The lookout tower built in 2016 provides a breathtaking, wide-angle view over the Danube Bend, and although the peak of Prédikálószék itself alone grants a mesmerising panorama, the three-storey lookout tower further extends the view even to Csóványos (the highest peak of Börzsöny on the other side of the river) and beyond.
Prédikálószék truly sits above the Danube Bend as a majestic throne. The 639-metre-high summit ensures a majestic panorama of the horse shoe shaped bend of the Danube, Szent Mihály Hill with a fragmented hillside just opposite, and the mass of Börzsöny towering above the ribbon of the river in the background. To the east, the ridges of the Visegrád Hills sloping down towards the Danube and the mass of Naszály Hill dominate the landscape, but Visegrád Castle is also clearly visible. In clear weather, we can even see all the way to Mátra. The harmony of the hilly woodlands and the river cutting through the Visegrád Strait makes this picturesque landscape one of the natural wonders of the North-Western Carpathians.
Szent Mihály Hill separated from the Visegrád Hills by the Danube, Börzsöny rising up to Csóványos in the background and the closeness of the Danube form such a variation in altitude that standing on Prédikálószék truly makes us feel on top of the world. The slope of the once 1,300-metre-high volcanic crater slid off, and the enormous mass of eroded land created the present landscape of the valley of the Visegrád Strait. The Danube carved its way into this slit, sawing its bed deeper and deeper into the gradually rising landmass.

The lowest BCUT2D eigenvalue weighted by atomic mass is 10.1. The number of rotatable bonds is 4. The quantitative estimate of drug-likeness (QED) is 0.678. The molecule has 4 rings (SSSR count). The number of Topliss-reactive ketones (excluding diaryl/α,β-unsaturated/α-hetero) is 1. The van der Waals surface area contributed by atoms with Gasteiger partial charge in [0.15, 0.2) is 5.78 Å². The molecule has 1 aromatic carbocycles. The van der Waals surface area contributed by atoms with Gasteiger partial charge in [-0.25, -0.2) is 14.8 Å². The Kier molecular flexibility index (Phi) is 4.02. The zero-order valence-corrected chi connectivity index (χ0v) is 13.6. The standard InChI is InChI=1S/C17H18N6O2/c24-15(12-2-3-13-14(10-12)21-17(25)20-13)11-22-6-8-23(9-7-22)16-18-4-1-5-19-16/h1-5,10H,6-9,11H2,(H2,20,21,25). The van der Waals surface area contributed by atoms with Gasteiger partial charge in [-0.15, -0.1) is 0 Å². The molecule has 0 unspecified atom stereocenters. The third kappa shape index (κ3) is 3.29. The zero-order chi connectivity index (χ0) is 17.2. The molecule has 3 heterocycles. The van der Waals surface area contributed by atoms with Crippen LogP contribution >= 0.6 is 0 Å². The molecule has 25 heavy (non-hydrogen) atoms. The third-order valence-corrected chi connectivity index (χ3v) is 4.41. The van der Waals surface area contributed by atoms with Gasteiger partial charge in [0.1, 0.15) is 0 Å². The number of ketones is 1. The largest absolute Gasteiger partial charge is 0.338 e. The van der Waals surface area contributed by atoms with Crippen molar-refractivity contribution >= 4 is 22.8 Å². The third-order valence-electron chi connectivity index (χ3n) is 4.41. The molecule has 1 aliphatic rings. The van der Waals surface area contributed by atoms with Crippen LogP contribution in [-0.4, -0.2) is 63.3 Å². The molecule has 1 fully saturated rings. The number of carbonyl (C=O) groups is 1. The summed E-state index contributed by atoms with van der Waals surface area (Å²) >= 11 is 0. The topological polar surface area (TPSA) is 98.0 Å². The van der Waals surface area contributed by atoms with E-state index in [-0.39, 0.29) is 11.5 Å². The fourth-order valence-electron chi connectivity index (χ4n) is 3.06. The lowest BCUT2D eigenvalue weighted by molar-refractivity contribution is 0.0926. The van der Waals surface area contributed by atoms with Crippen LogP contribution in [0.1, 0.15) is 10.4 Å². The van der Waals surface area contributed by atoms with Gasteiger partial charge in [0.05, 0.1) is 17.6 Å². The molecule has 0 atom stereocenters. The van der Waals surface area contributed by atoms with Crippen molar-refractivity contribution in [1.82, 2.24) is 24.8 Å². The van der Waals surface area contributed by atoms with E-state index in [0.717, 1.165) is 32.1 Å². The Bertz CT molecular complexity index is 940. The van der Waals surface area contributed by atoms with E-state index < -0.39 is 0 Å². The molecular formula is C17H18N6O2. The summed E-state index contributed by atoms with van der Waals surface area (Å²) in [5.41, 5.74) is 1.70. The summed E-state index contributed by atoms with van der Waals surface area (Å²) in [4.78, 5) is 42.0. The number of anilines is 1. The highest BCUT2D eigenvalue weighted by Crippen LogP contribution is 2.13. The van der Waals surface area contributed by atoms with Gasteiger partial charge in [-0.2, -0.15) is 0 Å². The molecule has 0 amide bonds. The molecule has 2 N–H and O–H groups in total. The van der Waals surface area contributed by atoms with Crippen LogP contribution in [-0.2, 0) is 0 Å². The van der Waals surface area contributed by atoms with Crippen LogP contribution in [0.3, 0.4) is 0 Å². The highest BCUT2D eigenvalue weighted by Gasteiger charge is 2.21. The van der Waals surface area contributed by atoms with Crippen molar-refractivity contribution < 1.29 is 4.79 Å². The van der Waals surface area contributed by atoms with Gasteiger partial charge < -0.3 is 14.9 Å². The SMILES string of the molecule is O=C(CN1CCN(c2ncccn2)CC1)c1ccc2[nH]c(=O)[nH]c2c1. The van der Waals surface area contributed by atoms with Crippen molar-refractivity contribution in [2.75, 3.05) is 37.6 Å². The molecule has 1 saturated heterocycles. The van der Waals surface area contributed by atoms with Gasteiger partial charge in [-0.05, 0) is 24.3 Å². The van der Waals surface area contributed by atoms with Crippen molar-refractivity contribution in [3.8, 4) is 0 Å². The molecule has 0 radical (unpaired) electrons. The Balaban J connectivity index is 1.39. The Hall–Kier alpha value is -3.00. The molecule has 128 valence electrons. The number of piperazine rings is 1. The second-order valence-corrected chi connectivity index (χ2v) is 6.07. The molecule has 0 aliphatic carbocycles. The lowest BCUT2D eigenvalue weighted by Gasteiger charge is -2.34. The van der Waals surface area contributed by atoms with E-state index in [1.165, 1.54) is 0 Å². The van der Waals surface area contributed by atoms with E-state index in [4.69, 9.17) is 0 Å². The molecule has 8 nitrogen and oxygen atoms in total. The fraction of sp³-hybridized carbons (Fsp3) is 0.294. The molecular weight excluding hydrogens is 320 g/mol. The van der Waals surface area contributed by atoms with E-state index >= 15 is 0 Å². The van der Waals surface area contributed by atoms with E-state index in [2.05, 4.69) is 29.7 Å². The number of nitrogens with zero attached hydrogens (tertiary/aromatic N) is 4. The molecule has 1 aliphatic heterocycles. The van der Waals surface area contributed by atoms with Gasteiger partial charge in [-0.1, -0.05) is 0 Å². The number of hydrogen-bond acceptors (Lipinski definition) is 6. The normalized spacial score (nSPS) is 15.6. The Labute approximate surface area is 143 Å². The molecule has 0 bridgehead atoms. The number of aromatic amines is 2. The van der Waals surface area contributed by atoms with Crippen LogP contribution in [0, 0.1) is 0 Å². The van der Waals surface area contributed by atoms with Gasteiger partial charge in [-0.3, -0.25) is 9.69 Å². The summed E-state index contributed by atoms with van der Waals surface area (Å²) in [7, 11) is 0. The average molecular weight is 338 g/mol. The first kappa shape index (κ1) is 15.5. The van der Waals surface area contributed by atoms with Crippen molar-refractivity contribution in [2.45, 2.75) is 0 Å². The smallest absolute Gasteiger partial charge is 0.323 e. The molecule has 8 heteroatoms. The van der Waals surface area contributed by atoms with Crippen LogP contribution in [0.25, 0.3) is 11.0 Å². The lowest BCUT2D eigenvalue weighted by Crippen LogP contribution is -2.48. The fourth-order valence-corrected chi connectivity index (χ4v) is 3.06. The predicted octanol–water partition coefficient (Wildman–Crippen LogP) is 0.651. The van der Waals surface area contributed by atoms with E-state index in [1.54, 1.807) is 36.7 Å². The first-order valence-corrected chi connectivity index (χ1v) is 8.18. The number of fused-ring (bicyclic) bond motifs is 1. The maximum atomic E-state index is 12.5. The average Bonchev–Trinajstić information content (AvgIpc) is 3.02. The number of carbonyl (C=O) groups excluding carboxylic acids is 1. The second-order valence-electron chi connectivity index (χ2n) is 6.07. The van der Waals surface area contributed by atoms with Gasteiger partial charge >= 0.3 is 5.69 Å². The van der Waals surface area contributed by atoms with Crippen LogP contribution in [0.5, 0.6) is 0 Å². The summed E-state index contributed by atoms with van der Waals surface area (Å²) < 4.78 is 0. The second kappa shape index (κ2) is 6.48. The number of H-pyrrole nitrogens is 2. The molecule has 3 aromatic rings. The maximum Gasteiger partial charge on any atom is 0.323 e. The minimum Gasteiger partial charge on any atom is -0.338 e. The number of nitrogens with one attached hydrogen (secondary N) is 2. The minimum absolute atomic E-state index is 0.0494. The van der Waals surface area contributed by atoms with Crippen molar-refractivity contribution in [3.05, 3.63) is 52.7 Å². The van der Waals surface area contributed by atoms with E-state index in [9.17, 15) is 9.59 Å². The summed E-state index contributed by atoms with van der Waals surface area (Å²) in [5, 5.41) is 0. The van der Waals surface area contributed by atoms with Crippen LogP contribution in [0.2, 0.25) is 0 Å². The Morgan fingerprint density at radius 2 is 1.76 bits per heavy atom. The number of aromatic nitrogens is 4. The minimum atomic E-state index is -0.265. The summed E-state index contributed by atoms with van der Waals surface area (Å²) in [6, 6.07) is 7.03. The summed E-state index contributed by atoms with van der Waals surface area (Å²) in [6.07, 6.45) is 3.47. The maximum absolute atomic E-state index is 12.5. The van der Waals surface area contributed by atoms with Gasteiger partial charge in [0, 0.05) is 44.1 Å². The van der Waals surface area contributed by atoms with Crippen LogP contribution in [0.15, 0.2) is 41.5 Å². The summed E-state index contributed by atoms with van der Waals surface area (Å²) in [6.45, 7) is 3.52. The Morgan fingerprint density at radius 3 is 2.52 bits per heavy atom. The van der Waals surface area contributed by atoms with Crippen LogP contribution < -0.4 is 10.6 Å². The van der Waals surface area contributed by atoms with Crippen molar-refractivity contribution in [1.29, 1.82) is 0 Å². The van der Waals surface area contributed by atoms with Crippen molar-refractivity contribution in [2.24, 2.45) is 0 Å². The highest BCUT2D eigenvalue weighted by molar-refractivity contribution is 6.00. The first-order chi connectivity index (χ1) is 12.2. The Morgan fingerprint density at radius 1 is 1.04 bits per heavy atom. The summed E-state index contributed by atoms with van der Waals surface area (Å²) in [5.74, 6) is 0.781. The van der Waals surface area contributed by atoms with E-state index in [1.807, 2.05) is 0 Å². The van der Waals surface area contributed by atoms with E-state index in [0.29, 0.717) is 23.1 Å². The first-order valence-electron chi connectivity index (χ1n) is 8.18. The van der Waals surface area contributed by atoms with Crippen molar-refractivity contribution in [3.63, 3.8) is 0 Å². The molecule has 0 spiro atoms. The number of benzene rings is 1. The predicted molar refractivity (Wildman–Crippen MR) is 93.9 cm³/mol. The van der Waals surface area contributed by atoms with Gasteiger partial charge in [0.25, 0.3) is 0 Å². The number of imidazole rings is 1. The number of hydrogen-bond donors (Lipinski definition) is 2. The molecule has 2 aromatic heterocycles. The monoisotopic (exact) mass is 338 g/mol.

There is even a webcam at the top of the lookout tower, so we can check the current weather before leaving home. As a bonus, free Wi-Fi is available near the tower, so we can share our recently taken photos right away.
The lookout tower also functions as a thematic exhibition: It presents the legends and stories of the region and scenes from the life of Hungarian kings. For some reason the whole exhibition is in the style of comic books from the disco era of the ‘80s, which can make us smile sometimes, but it is still charming in a way.
The lookout tower hardly functions as a bivouac shelter (it does not give much protection from the wind and the rain), but it is an excellent place to eat our sandwiches.